It’s the one moment on the album where her desperation – which has been such a big part of the promotional campaign around the album and what I was responding to in my quote above – is turned into a beautiful, genuinely affecting song. There is nothing else like it on the album – and that’s the album’s greatest failing.

The rest of the album is mostly just a loose collection of songs that are poorly written and constructed*, if beautifully sung and arranged in many places. From the inert, plodding “Scared of Beautiful”, which could have been a companion piece to “Music” if it bothered to convey Brandy’s insecurity instead of being maddeningly soulless, to the silly lead single “Put It Down” and the equally inane, unconvincing  “So Sick” and “Slower” to the weird “Hardly Breathing,” which is a perfect example of how beautiful singing and vocal arrangements can only make a bad song’s poor construction shockingly apparent, Two Eleven is an album that misses nearly every opportunity to tell us something about Brandy Norwood at 33.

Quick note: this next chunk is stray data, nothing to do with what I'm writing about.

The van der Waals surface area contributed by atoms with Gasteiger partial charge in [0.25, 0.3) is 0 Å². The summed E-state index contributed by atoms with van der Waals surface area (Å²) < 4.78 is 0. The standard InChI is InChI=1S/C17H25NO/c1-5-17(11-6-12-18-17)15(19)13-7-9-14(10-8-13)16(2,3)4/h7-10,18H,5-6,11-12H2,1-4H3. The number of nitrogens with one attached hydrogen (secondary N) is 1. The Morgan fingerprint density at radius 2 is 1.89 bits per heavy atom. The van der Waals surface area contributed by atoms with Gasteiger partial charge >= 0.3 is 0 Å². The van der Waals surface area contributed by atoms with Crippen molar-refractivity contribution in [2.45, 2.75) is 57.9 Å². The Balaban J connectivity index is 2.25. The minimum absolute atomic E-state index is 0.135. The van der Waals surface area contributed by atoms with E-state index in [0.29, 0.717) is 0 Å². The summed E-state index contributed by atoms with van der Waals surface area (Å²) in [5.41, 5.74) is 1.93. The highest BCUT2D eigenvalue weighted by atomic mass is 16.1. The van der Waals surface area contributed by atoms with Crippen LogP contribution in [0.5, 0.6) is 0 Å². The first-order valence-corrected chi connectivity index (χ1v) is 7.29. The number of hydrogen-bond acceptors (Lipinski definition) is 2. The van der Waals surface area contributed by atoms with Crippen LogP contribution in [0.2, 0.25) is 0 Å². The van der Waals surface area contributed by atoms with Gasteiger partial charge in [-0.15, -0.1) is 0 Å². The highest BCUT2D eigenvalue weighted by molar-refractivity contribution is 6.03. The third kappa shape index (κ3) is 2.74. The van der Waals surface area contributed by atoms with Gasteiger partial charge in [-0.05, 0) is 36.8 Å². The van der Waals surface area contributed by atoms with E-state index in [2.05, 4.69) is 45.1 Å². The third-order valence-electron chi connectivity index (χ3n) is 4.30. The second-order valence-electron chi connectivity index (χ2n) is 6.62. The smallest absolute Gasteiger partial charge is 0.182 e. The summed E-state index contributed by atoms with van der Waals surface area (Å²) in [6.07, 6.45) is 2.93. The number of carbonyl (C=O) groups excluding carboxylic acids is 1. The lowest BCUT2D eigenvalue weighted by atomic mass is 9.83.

It’s perhaps too much pressure to put on one song – one that only appears as a bonus track on the expanded edition – but as a result “Music” really then captures exactly what Two Eleven is: an album about a woman who still has no idea who she is.

 

*There are a few very nice moments though: “No Such Thing As Too Late”, “Without You” and “Can You Hear Me Now” (the last of which is another bonus track) are sublime. “Wish Your Love Away,” second single “Wildest Dreams” and “Paint This House” are imperfect but quite lovely in their own ways.

Flashback: Black Men United, ‘U Will Know’

 

There are so many small pleasures in this song that grab me. The first time the hook comes in and you hear these amazing voices in harmony. The depth and power of Gerald Levert and Christopher Williams ("it _taint_easayyyy"). The stunning clear tones of Joe and Brian McKnight. The absolutely devastingly beautiful performance of R. Kelly, who takes that moment – "woo hoo" – to let the message sink in.

But it's Raphael Saadiq and McKnight who choke me up every single time: